The HSTB raised more than $125,000 overall, which will help house, heal, and feed more than 500 animals. Learn more about the event and HSTB at humanesocietytampa.org.

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This week’s blog was contributed by Jeremy Sharp, PhD, licensed psychologist and clinical director at the Colorado Center for Assessment & Counseling and the host of the Testing Psychologist Podcast. Dr. Sharp earned his undergraduate degree in experimental psychology from the University of South Carolina and earned his master’s degree and doctorate in counseling psychology from Colorado State University. He specializes in psychological and neuropsychological evaluation of children and adolescents and provides private practice consulting for psychologists and other mental health professionals who want to start or grow psychological testing services in their practices. He lives in Fort Collins, Colorado with his wife (also a therapist) and two kids.

First, what IS trauma? The DSM-5 definition is easy to find, but the very first requirement for a PTSD diagnosis (“Exposure to actual or threatened death, serious injury, or sexual violence…”) does not capture the broad range of experiences that may lead to a trauma response. Right away, we find the categorical nature of the DSM-5 may not adequately conceptualize or capture the huge continuum of traumatic experiences. I think we can all agree that not all “traumatic” experiences involve exposure to death, serious injury, or sexual violence. What about neglect? What about emotional or psychological abuse? It is necessary to further define trauma and the many ways it can occur. One way to break it down a little further is to distinguish between acute (“Big T”) trauma and developmental or complex (“little T”) trauma.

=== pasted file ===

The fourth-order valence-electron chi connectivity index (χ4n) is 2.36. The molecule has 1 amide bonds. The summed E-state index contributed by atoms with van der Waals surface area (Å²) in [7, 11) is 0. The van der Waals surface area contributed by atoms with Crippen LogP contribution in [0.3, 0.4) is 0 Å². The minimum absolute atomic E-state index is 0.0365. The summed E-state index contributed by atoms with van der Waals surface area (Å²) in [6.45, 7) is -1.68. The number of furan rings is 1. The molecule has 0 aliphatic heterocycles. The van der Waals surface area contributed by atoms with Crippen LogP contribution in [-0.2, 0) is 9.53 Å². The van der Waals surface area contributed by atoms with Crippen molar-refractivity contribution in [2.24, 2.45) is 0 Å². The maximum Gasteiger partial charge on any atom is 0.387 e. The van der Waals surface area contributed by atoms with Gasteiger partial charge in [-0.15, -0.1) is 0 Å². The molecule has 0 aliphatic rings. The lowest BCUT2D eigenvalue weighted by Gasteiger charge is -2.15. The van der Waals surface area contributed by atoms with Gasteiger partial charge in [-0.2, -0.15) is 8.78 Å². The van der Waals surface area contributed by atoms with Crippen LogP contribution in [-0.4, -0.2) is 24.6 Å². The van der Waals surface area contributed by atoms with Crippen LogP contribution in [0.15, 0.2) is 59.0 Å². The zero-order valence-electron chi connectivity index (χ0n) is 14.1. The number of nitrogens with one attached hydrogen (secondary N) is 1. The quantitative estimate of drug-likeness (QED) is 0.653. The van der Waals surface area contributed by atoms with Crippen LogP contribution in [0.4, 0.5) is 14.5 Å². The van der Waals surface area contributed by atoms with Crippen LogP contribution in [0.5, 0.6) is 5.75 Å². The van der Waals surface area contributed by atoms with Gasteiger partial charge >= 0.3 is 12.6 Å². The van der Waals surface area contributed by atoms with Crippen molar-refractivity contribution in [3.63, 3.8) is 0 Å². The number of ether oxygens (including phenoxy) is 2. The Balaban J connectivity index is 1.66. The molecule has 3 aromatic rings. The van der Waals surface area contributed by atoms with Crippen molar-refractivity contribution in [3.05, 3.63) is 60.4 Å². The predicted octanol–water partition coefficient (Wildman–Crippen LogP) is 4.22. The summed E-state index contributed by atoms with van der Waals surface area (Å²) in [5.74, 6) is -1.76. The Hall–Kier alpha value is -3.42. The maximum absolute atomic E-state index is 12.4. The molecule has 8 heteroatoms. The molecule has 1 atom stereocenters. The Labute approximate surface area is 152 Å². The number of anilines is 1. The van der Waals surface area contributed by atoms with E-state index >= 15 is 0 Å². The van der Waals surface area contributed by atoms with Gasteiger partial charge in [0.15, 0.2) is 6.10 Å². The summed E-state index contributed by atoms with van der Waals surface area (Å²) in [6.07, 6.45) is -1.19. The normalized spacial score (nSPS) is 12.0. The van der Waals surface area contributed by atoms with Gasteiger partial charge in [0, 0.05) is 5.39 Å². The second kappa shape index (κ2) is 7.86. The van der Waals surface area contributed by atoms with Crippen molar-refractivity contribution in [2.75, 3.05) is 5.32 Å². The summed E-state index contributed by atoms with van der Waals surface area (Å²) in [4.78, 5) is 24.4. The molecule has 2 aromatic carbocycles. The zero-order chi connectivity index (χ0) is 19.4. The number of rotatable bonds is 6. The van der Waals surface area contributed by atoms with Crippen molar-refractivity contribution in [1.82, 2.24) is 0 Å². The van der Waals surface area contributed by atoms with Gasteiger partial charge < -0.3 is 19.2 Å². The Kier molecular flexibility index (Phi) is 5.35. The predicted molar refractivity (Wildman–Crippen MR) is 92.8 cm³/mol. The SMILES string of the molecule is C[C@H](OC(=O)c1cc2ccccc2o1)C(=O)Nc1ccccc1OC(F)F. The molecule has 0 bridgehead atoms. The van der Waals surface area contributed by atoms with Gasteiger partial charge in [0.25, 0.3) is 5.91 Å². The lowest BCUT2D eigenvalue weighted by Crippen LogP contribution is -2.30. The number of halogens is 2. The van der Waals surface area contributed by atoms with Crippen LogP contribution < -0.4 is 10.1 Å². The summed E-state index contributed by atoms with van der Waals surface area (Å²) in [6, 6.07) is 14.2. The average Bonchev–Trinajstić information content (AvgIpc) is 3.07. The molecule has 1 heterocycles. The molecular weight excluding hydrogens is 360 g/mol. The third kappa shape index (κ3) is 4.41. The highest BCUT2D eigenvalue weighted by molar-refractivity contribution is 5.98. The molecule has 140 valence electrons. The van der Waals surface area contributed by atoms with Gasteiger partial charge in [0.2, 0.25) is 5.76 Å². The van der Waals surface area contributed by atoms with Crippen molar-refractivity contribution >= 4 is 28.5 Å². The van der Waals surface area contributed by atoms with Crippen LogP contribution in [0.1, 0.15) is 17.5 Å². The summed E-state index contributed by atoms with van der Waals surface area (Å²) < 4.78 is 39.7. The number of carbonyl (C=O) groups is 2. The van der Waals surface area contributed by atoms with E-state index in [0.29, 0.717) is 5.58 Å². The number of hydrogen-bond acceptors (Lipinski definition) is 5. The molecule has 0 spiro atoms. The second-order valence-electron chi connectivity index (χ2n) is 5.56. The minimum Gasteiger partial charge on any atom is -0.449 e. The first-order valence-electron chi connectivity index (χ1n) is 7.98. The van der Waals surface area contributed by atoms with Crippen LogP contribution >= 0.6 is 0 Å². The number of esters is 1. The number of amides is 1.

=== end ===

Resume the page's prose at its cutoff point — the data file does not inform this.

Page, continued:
Acute trauma refers to a discrete event that occurs at a single point in time. With acute trauma, one can generally identify a clear change in functioning from before the event to after the event. An acute trauma may be something like a sexual assault, a car accident, or being held up at gunpoint. Complex trauma is more complicated and refers to ongoing, recurrent traumatic experiences. When these recurrent traumatic experiences happen during childhood, the collective experience is called developmental trauma.


Related post: Assess the impact of the pandemic on kids—the PASS-12 is now available!

 

Why is this distinction relevant for us as clinicians? Because it affects how we assess and treat individuals. We know that individuals with acute trauma typically may have a quicker path to recovery, while individuals with complex trauma tend to show more chronic symptoms. Acute trauma is also easier to assess in the sense that we are only gathering information about one event, with a relatively clear before and after, while complex trauma tends to be multilayered.

Regarding the assessment process specifically, detailed questions about trauma should be included in nearly all diagnostic interviews. As mentioned earlier, many parents and individuals can overlook or downplay potentially traumatic experiences. Kids also may not share their traumatic experiences with their parents or others unless asked directly. There are a couple of ways to get at these concerns without coming across as too heavy-handed. One is to say something like, “Tell me about some of the most important events in your life” or “What are the top three hardest/worst things that you can remember?” or “Have you held any secrets for a long time that you’d like to share?” Note that forensic interviewing is a clear subspecialty in our field. Do NOT practice outside the scope of your expertise! Another way to explore these questions is to use a broadband questionnaire as a guide for topics/events to inquire about. If your client shares anything that warrants further exploration, you can integrate a narrower questionnaire to drill down on specific trauma symptoms.